Benita Chacko

OML Entertainment makes complete pivot towards content creation; half its revenue comes from branded content

From a television project to a theatrical release, CEO Gunjan Arya spells out the entertainment agency’s plans for the year.

Farzi Mushaira Season 3. Stand-up specials of Biswa Kalyan Rath and Rahul Subramanian. Branded content for OPPO, Google India and Legacy Collective. These are just some of the works created by OML Entertainment in 2023. 

In 2024, it will be launching a new show Bandwaale in collaboration with Amazon Prime Video and plans to launch the third season of Chacha Vidhayak Hai Humare. It is also gearing up for a television project and exploring scripts for a theatrical release. This increased focus on content creation is a result of the entertainment agency’s complete pivot towards content- original and branded- from its previous focus on live events.

Gunjan Arya, CEO, OML Entertainment, says that today nearly half of its revenue comes from branded content. This trend is gaining momentum, making branded sponsorship an increasingly significant force. 

According to an ET report, the company had a topline of over Rs 330 crore in FY23.

OML spans three businesses: talent representation practice, the content studio that packages and produces original shows, and a global content marketing agency. The remaining revenue is divided between OTT production and artist management.

Last year, the company created several campaigns, ranging from moments featured in editorial media for brands like OPPO to creating platforms for brands in countries like Poland. It also worked on various OPPO ads, featuring celebrities like Ranbir Kapoor, Zeenat Aman, and Janhvi Kapoor.

“Branded content encompasses all forms of content created for brands. This includes long-form shows, commercials for television or online distribution, influencer marketing, and branded content shows,” she explains.

OML’s brand solutions team originated from the need to support its artist management business. Brands have played a crucial role in enabling artists to sustain their craft, whether through touring albums or producing content for social media. 

“Brand support has seamlessly integrated into the concepts and ideas of OML and our artists, enabling projects that may not have been possible otherwise. It's never been purely about sponsorship; instead, brands become part of the narrative, facilitating projects that align with the artist’s vision,” she says.

OML had an early advantage with branded content with shows like The Dewarists on Star World created in 2011. Now, thanks to the internet’s reach, many brands are embracing pull content over push content. Arya says with more belief in the method, the journey of getting a brand onboard has become smoother.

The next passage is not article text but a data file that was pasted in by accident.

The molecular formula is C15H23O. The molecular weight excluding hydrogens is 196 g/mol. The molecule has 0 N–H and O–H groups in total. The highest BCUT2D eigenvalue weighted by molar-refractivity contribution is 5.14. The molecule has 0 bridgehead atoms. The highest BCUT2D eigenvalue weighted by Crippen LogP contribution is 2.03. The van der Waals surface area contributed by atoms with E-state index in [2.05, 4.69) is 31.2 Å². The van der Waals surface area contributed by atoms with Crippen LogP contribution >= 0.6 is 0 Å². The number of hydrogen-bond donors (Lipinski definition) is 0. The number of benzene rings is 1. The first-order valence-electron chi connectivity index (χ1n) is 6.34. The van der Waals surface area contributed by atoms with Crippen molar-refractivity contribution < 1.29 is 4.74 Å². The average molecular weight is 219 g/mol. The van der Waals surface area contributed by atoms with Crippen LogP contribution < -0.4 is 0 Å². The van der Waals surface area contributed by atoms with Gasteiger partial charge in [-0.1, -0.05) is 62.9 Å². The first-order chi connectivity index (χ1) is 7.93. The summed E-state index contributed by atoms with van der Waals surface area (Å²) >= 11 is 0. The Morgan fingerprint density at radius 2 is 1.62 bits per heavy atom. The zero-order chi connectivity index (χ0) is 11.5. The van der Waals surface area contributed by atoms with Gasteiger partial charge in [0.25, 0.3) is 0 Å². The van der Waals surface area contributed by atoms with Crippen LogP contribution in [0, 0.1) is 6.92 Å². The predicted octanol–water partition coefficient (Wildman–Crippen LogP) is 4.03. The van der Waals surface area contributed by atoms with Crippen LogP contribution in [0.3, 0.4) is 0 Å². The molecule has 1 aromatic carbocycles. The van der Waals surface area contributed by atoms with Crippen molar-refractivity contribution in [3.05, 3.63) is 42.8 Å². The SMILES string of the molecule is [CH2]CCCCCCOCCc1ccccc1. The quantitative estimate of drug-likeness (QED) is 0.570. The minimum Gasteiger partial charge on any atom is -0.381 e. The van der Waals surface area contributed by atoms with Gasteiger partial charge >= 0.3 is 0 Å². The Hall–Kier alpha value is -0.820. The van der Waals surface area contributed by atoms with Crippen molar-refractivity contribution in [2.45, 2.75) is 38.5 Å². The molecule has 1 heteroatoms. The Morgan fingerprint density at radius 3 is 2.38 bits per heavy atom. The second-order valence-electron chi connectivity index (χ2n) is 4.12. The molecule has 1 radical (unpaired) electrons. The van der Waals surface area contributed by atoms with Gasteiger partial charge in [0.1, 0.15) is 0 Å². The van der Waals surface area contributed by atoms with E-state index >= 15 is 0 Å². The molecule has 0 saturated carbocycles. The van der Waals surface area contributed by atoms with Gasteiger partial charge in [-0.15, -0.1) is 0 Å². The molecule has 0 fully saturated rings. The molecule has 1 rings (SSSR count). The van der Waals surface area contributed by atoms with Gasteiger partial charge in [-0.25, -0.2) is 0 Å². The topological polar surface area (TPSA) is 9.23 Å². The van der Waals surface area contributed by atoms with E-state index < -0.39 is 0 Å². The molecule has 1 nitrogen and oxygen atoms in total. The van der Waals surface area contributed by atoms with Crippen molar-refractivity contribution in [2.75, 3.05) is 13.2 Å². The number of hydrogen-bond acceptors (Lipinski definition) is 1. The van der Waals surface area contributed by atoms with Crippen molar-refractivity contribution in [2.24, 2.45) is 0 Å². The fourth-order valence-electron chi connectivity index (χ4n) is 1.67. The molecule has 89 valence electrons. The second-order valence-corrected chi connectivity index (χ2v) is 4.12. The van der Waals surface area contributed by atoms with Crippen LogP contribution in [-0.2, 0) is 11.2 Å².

“For us, it's always been about proving efficiency and efficacy. We've achieved this in various ways, from comparing the cost of integration into our campaigns with what brands would have spent on digital ad dollars, to demonstrating where audiences truly reside. Understanding audience behaviour and consumption patterns, and aligning them with brands' marketing objectives, has been key for us,” she shares.

The company is also exploring scripts to venture into the theatrical space. It has previously collaborated on the film Chintu ka Birthday with AIB. “Now seems like the perfect time to revisit that avenue. We're currently exploring several ideas in the film space and partnering with studios experienced in theatrical releases to bring these projects to fruition,” Arya says.

However, while many content companies are gearing up to create more regional content, OML’s focus remains on producing predominantly Hindi language content. In the past, it had created Comicstaan in Tamil for Amazon Prime Video. 

“Hindi still caters to an audience that is only growing in number and affordability,” Arya adds.

On the artist representation front, it has diversified its portfolio beyond music and comedy. 

“The internet offers a broader spectrum of opportunities to individuals with unique perspectives, leading us to represent a wide range of talents, from mentalists to chefs, and now even actors, writers and directors,” she adds. 

The company is also expanding its team in other countries including, Nigeria, Japan, Russia, Poland and Thailand. “This allows us to create branded content globally. We are building internationally and in India, resulting in more global contracts for our branded content business,” she says. 

OML now has a presence in over 20 countries. This gives Arya a ringside view of the content economy of different countries. She observes that India has a remarkably mature market in the creator landscape. This is reflected in OML’s Market Index, which serves as an indicator of how conducive a market is for creators to publish content and for audiences to discover it. It considers various factors, including the cost of media and the Human Development Index, which encompasses education penetration and life expectancy. 

“India ranks quite high on this index, showcasing its evolved creator landscape. Unlike looking to the West for models, India is pioneering its own approaches to creators collaborating with brands. The depth and density of both content creators and brands willing to innovate contribute to India's maturity in this regard,” she says. 

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